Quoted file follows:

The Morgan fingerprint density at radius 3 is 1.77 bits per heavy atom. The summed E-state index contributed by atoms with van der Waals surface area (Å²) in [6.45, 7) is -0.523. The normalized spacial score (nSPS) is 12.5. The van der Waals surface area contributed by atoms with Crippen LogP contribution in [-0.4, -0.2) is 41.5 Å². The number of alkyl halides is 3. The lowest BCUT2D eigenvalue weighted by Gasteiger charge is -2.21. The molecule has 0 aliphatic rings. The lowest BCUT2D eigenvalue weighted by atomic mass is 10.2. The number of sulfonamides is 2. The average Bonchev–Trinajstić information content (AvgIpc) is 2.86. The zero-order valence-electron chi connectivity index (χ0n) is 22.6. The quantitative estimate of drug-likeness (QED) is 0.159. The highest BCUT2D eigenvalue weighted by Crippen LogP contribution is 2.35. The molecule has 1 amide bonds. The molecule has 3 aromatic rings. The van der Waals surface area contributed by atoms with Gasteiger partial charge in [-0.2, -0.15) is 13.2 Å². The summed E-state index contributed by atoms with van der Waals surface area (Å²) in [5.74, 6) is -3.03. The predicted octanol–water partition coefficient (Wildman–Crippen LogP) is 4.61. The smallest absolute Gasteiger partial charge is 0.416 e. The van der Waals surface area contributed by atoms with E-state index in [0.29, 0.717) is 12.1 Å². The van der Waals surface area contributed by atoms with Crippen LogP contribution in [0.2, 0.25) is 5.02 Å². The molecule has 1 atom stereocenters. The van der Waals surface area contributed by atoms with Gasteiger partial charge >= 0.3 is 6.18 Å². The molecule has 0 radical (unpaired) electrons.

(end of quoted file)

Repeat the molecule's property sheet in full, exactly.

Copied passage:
The Morgan fingerprint density at radius 3 is 1.77 bits per heavy atom. The summed E-state index contributed by atoms with van der Waals surface area (Å²) in [6.45, 7) is -0.523. The normalized spacial score (nSPS) is 12.5. The van der Waals surface area contributed by atoms with Crippen LogP contribution in [-0.4, -0.2) is 41.5 Å². The number of alkyl halides is 3. The lowest BCUT2D eigenvalue weighted by Gasteiger charge is -2.21. The molecule has 0 aliphatic rings. The lowest BCUT2D eigenvalue weighted by atomic mass is 10.2. The number of sulfonamides is 2. The average Bonchev–Trinajstić information content (AvgIpc) is 2.86. The zero-order valence-electron chi connectivity index (χ0n) is 22.6. The quantitative estimate of drug-likeness (QED) is 0.159. The highest BCUT2D eigenvalue weighted by Crippen LogP contribution is 2.35. The molecule has 1 amide bonds. The molecule has 3 aromatic rings. The van der Waals surface area contributed by atoms with Gasteiger partial charge in [-0.2, -0.15) is 13.2 Å². The summed E-state index contributed by atoms with van der Waals surface area (Å²) in [5.74, 6) is -3.03. The predicted octanol–water partition coefficient (Wildman–Crippen LogP) is 4.61. The smallest absolute Gasteiger partial charge is 0.416 e. The van der Waals surface area contributed by atoms with E-state index in [0.29, 0.717) is 12.1 Å². The van der Waals surface area contributed by atoms with Crippen LogP contribution in [0.2, 0.25) is 5.02 Å². The molecule has 1 atom stereocenters. The van der Waals surface area contributed by atoms with Gasteiger partial charge >= 0.3 is 6.18 Å². The molecule has 0 radical (unpaired) electrons.